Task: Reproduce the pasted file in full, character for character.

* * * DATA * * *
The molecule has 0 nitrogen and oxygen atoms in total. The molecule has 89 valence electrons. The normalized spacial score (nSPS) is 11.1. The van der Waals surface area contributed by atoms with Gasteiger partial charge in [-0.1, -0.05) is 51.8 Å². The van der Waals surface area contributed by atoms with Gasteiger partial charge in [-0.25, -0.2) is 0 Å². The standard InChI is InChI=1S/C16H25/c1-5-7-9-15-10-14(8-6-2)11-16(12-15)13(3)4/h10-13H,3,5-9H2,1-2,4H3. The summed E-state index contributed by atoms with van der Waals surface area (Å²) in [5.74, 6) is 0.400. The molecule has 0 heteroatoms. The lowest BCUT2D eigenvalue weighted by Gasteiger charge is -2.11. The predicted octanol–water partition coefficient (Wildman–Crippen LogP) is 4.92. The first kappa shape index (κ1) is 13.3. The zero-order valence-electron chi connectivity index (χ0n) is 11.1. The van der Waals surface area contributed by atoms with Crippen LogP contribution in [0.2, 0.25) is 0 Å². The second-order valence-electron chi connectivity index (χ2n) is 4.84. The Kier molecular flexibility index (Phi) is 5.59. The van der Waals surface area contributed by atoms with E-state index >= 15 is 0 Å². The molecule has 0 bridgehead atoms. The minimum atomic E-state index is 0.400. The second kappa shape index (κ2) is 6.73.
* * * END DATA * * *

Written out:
The molecule has 0 nitrogen and oxygen atoms in total. The molecule has 89 valence electrons. The normalized spacial score (nSPS) is 11.1. The van der Waals surface area contributed by atoms with Gasteiger partial charge in [-0.1, -0.05) is 51.8 Å². The van der Waals surface area contributed by atoms with Gasteiger partial charge in [-0.25, -0.2) is 0 Å². The standard InChI is InChI=1S/C16H25/c1-5-7-9-15-10-14(8-6-2)11-16(12-15)13(3)4/h10-13H,3,5-9H2,1-2,4H3. The summed E-state index contributed by atoms with van der Waals surface area (Å²) in [5.74, 6) is 0.400. The molecule has 0 heteroatoms. The lowest BCUT2D eigenvalue weighted by Gasteiger charge is -2.11. The predicted octanol–water partition coefficient (Wildman–Crippen LogP) is 4.92. The first kappa shape index (κ1) is 13.3. The zero-order valence-electron chi connectivity index (χ0n) is 11.1. The van der Waals surface area contributed by atoms with Crippen LogP contribution in [0.2, 0.25) is 0 Å². The second-order valence-electron chi connectivity index (χ2n) is 4.84. The Kier molecular flexibility index (Phi) is 5.59. The van der Waals surface area contributed by atoms with E-state index >= 15 is 0 Å². The molecule has 0 bridgehead atoms. The minimum atomic E-state index is 0.400. The second kappa shape index (κ2) is 6.73.